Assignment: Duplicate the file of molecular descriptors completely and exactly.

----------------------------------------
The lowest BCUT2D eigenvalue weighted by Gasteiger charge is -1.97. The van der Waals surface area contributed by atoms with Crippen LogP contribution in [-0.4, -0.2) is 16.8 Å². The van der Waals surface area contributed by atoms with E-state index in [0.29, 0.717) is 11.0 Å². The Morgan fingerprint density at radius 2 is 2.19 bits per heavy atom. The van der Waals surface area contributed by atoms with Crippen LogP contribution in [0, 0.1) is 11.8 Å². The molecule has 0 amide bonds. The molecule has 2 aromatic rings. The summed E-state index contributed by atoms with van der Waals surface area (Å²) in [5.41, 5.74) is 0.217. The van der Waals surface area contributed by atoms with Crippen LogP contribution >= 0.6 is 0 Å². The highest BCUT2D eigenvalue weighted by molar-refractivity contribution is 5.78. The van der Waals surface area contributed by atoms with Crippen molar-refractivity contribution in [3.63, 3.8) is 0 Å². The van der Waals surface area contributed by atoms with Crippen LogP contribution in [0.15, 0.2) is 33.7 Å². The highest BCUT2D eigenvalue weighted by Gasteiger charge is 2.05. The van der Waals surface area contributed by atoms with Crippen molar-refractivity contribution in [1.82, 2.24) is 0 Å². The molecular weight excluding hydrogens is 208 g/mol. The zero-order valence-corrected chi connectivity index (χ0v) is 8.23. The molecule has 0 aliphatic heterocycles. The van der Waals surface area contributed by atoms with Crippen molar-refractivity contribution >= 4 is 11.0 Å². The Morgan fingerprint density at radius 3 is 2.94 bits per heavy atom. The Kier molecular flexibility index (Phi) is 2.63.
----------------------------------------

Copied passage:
The lowest BCUT2D eigenvalue weighted by Gasteiger charge is -1.97. The van der Waals surface area contributed by atoms with Crippen LogP contribution in [-0.4, -0.2) is 16.8 Å². The van der Waals surface area contributed by atoms with E-state index in [0.29, 0.717) is 11.0 Å². The Morgan fingerprint density at radius 2 is 2.19 bits per heavy atom. The van der Waals surface area contributed by atoms with Crippen LogP contribution in [0, 0.1) is 11.8 Å². The molecule has 0 amide bonds. The molecule has 2 aromatic rings. The summed E-state index contributed by atoms with van der Waals surface area (Å²) in [5.41, 5.74) is 0.217. The van der Waals surface area contributed by atoms with Crippen LogP contribution >= 0.6 is 0 Å². The highest BCUT2D eigenvalue weighted by molar-refractivity contribution is 5.78. The van der Waals surface area contributed by atoms with Crippen molar-refractivity contribution in [3.63, 3.8) is 0 Å². The van der Waals surface area contributed by atoms with Crippen LogP contribution in [0.15, 0.2) is 33.7 Å². The highest BCUT2D eigenvalue weighted by Gasteiger charge is 2.05. The van der Waals surface area contributed by atoms with Crippen molar-refractivity contribution in [1.82, 2.24) is 0 Å². The molecular weight excluding hydrogens is 208 g/mol. The zero-order valence-corrected chi connectivity index (χ0v) is 8.23. The molecule has 0 aliphatic heterocycles. The van der Waals surface area contributed by atoms with Crippen molar-refractivity contribution >= 4 is 11.0 Å². The Morgan fingerprint density at radius 3 is 2.94 bits per heavy atom. The Kier molecular flexibility index (Phi) is 2.63.